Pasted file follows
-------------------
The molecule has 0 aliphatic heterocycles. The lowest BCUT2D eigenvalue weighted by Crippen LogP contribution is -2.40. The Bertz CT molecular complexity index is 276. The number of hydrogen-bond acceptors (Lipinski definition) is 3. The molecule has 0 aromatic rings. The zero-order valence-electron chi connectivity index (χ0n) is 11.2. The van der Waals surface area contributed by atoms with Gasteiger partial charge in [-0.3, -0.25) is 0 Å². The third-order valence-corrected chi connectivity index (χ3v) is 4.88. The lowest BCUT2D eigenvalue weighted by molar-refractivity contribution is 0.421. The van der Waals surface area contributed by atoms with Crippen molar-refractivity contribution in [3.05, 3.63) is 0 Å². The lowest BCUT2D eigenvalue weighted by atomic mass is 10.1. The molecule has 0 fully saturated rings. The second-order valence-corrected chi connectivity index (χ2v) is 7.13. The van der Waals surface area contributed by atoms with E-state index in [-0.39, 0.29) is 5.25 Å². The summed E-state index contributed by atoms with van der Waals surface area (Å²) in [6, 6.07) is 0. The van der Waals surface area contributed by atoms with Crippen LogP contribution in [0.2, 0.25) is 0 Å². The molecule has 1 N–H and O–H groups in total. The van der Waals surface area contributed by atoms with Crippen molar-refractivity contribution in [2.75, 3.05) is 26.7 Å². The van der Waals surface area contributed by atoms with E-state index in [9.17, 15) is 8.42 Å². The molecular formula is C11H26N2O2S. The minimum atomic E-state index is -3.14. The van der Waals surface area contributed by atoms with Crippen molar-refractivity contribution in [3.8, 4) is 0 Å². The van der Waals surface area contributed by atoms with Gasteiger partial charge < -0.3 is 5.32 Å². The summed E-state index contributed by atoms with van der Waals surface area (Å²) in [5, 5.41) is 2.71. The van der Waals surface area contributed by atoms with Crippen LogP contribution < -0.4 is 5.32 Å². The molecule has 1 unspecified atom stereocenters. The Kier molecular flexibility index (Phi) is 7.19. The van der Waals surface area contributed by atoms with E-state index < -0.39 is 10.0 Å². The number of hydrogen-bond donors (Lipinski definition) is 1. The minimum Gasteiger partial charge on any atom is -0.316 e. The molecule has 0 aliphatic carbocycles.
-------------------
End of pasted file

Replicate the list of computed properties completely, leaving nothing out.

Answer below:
The molecule has 0 aliphatic heterocycles. The lowest BCUT2D eigenvalue weighted by Crippen LogP contribution is -2.40. The Bertz CT molecular complexity index is 276. The number of hydrogen-bond acceptors (Lipinski definition) is 3. The molecule has 0 aromatic rings. The zero-order valence-electron chi connectivity index (χ0n) is 11.2. The van der Waals surface area contributed by atoms with Gasteiger partial charge in [-0.3, -0.25) is 0 Å². The third-order valence-corrected chi connectivity index (χ3v) is 4.88. The lowest BCUT2D eigenvalue weighted by molar-refractivity contribution is 0.421. The van der Waals surface area contributed by atoms with Crippen molar-refractivity contribution in [3.05, 3.63) is 0 Å². The lowest BCUT2D eigenvalue weighted by atomic mass is 10.1. The molecule has 0 fully saturated rings. The second-order valence-corrected chi connectivity index (χ2v) is 7.13. The van der Waals surface area contributed by atoms with E-state index in [-0.39, 0.29) is 5.25 Å². The summed E-state index contributed by atoms with van der Waals surface area (Å²) in [6, 6.07) is 0. The van der Waals surface area contributed by atoms with Crippen LogP contribution in [0.2, 0.25) is 0 Å². The molecule has 1 N–H and O–H groups in total. The van der Waals surface area contributed by atoms with Crippen molar-refractivity contribution in [2.75, 3.05) is 26.7 Å². The van der Waals surface area contributed by atoms with E-state index in [9.17, 15) is 8.42 Å². The molecular formula is C11H26N2O2S. The minimum atomic E-state index is -3.14. The van der Waals surface area contributed by atoms with Crippen molar-refractivity contribution in [3.8, 4) is 0 Å². The van der Waals surface area contributed by atoms with Gasteiger partial charge < -0.3 is 5.32 Å². The summed E-state index contributed by atoms with van der Waals surface area (Å²) in [5, 5.41) is 2.71. The van der Waals surface area contributed by atoms with Crippen LogP contribution < -0.4 is 5.32 Å². The molecule has 1 unspecified atom stereocenters. The Kier molecular flexibility index (Phi) is 7.19. The van der Waals surface area contributed by atoms with E-state index < -0.39 is 10.0 Å². The number of hydrogen-bond donors (Lipinski definition) is 1. The minimum Gasteiger partial charge on any atom is -0.316 e. The molecule has 0 aliphatic carbocycles.